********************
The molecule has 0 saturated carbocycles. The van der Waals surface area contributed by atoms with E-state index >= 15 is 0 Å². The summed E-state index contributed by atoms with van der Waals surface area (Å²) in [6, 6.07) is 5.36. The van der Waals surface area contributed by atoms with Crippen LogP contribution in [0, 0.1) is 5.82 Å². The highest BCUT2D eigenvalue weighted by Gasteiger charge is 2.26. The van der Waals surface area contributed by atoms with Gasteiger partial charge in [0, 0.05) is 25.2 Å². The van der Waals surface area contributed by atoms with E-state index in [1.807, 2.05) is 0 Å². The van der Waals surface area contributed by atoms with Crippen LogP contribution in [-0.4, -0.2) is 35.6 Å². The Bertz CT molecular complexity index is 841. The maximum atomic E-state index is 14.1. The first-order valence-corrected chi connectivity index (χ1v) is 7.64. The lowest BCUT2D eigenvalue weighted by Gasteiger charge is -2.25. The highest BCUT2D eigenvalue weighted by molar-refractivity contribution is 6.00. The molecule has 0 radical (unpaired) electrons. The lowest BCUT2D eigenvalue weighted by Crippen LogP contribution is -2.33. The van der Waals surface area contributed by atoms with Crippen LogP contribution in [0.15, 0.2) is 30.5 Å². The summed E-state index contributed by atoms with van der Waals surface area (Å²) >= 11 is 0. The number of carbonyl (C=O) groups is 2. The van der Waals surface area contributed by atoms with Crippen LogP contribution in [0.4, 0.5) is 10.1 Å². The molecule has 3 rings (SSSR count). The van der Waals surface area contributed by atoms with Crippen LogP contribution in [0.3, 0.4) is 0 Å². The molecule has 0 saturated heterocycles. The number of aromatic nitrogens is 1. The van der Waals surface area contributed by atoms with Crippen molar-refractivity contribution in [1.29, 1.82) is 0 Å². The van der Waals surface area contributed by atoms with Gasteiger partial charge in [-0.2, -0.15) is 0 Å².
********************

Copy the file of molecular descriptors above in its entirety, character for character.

The molecule has 0 saturated carbocycles. The van der Waals surface area contributed by atoms with E-state index >= 15 is 0 Å². The summed E-state index contributed by atoms with van der Waals surface area (Å²) in [6, 6.07) is 5.36. The van der Waals surface area contributed by atoms with Crippen LogP contribution in [0, 0.1) is 5.82 Å². The highest BCUT2D eigenvalue weighted by Gasteiger charge is 2.26. The van der Waals surface area contributed by atoms with Gasteiger partial charge in [0, 0.05) is 25.2 Å². The van der Waals surface area contributed by atoms with E-state index in [1.807, 2.05) is 0 Å². The van der Waals surface area contributed by atoms with Crippen LogP contribution in [-0.4, -0.2) is 35.6 Å². The Bertz CT molecular complexity index is 841. The maximum atomic E-state index is 14.1. The first-order valence-corrected chi connectivity index (χ1v) is 7.64. The lowest BCUT2D eigenvalue weighted by Gasteiger charge is -2.25. The highest BCUT2D eigenvalue weighted by molar-refractivity contribution is 6.00. The molecule has 0 radical (unpaired) electrons. The lowest BCUT2D eigenvalue weighted by Crippen LogP contribution is -2.33. The van der Waals surface area contributed by atoms with Crippen LogP contribution in [0.15, 0.2) is 30.5 Å². The summed E-state index contributed by atoms with van der Waals surface area (Å²) >= 11 is 0. The number of carbonyl (C=O) groups is 2. The van der Waals surface area contributed by atoms with Crippen LogP contribution in [0.4, 0.5) is 10.1 Å². The molecule has 3 rings (SSSR count). The van der Waals surface area contributed by atoms with Crippen LogP contribution in [0.3, 0.4) is 0 Å². The molecule has 0 saturated heterocycles. The number of aromatic nitrogens is 1. The van der Waals surface area contributed by atoms with Crippen molar-refractivity contribution in [1.29, 1.82) is 0 Å². The van der Waals surface area contributed by atoms with Gasteiger partial charge in [-0.2, -0.15) is 0 Å².